Nevs’ composition proposal approved by Court

SAAB Factory March 2013A press release from Nevs today;

The District Court of Vänersborg today approved the composition proposal earlier presented by Nevs, as the stipulated number of creditors’ votes needed for the court to decide in favor of the composition proposal was achieved.

The number of present creditors entitled to vote, and those who on beforehand had approved the proposal and signed a proxy for the Administrator to vote for them, amounted to 98,2 percent of the creditors and 98,6 percent of the amount of the debt.

The composition means that claims up to 500’000 SEK will be fully paid, and that claims above 500’000 SEK will be reduced by 50 percent. Of a total of 573 creditors 469 will get their full claim paid.

The payments will be performed in two steps. The first within 60 days from the date that the Court’s decision is legally valid, and the second step within six months from the same date. The composition as well as the operating costs for the coming months will be financed by Nevs’ main owner. Nevs intends to apply for exiting the reorganization as soon as the composition is legally valid in mid-April.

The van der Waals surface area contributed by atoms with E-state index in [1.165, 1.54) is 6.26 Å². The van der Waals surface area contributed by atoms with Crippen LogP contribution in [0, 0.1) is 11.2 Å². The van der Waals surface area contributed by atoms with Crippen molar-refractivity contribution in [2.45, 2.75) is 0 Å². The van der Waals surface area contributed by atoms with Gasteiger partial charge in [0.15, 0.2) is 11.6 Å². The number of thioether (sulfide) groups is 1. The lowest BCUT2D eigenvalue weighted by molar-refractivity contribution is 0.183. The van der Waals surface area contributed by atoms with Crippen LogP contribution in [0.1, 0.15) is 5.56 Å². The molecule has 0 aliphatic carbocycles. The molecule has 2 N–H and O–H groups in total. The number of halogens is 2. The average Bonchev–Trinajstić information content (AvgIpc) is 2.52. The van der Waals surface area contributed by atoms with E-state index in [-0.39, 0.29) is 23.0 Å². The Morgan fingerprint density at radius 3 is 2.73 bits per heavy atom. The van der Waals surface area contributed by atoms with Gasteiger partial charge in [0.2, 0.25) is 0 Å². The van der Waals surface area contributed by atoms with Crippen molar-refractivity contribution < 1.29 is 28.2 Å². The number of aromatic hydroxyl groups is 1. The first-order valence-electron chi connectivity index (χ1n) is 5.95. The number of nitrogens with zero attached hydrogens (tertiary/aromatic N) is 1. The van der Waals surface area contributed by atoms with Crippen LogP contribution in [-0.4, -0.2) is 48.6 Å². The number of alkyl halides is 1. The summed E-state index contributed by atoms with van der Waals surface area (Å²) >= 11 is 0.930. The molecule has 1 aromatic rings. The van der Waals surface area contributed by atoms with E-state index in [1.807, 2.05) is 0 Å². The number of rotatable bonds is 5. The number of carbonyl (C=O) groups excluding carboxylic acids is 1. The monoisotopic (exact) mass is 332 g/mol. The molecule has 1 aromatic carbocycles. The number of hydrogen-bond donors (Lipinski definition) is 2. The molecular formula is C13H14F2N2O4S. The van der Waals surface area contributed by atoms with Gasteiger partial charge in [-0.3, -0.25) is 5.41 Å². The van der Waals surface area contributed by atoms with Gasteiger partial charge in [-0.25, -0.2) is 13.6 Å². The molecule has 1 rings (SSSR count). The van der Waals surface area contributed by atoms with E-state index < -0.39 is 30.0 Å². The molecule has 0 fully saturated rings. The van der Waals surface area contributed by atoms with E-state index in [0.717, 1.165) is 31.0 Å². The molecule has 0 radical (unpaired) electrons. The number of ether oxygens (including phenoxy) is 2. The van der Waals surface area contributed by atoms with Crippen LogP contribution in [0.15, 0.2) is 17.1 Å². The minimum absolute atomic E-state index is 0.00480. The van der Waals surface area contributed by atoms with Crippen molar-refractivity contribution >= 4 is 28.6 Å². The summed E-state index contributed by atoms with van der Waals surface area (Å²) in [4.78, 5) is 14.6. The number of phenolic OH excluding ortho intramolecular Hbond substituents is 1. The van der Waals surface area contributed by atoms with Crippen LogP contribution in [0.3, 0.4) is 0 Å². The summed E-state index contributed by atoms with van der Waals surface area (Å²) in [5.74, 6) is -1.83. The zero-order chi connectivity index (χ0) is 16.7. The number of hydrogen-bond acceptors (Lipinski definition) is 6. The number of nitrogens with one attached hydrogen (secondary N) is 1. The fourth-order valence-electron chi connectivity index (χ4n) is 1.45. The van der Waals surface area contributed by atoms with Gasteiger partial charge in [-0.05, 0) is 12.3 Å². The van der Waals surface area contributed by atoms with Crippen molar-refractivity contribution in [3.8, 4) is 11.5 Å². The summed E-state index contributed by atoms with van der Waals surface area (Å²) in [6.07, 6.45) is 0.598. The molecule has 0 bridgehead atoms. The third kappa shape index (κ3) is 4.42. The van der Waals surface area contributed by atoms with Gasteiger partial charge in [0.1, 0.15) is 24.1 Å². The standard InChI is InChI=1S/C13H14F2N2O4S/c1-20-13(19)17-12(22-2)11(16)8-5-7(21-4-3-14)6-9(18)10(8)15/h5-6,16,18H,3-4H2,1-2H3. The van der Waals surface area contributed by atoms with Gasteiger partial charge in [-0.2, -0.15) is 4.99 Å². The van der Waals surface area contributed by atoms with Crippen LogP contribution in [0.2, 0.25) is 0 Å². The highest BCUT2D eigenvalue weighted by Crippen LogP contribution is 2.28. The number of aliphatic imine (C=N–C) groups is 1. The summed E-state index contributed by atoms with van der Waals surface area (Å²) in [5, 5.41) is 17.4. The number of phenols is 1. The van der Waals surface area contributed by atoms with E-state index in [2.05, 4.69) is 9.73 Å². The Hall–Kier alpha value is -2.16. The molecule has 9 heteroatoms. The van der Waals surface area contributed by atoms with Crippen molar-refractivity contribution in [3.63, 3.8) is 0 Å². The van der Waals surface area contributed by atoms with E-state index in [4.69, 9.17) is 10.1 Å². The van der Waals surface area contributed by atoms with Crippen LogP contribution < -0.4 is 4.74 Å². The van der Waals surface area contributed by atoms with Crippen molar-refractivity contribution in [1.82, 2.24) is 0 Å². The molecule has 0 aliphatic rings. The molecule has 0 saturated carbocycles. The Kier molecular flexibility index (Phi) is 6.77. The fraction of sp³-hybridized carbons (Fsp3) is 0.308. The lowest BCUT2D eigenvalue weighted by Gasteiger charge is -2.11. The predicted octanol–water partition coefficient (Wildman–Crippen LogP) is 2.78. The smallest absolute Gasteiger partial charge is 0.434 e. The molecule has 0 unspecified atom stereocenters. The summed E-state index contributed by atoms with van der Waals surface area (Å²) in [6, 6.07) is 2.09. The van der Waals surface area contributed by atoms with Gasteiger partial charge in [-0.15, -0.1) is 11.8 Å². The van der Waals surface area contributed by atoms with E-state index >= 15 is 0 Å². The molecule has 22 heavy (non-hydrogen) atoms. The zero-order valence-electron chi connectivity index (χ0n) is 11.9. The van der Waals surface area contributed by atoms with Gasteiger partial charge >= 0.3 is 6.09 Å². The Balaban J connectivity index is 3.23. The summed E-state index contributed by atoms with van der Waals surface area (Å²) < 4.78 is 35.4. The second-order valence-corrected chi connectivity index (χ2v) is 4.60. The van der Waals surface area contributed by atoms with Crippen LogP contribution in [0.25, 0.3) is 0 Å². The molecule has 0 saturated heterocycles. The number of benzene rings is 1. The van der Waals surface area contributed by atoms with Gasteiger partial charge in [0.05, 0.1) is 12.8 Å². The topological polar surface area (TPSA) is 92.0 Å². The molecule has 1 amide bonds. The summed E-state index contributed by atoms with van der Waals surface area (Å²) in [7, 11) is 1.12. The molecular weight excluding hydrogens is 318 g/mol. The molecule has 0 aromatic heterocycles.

“A composition was needed for Nevs to exit the reorganization in order to be able to sign commercially viable agreements with our OEM and financial partners we have been in dialogue with for a long time. We appreciate the support from our suppliers, with whom we want to continue to develop long-term relations”, said Mattias Bergman, President Nevs.

“My duty as Administrator is to secure that the composition is favorable for both the company and the creditors. Todays’ decision creates possibilities both for the development of Nevs’ business as well as future business potentials for the creditors”, said the Administrator, Attorney Lars Eric Gustafsson, Hamilton Law Firm.

52 thoughts on “Nevs’ composition proposal approved by Court”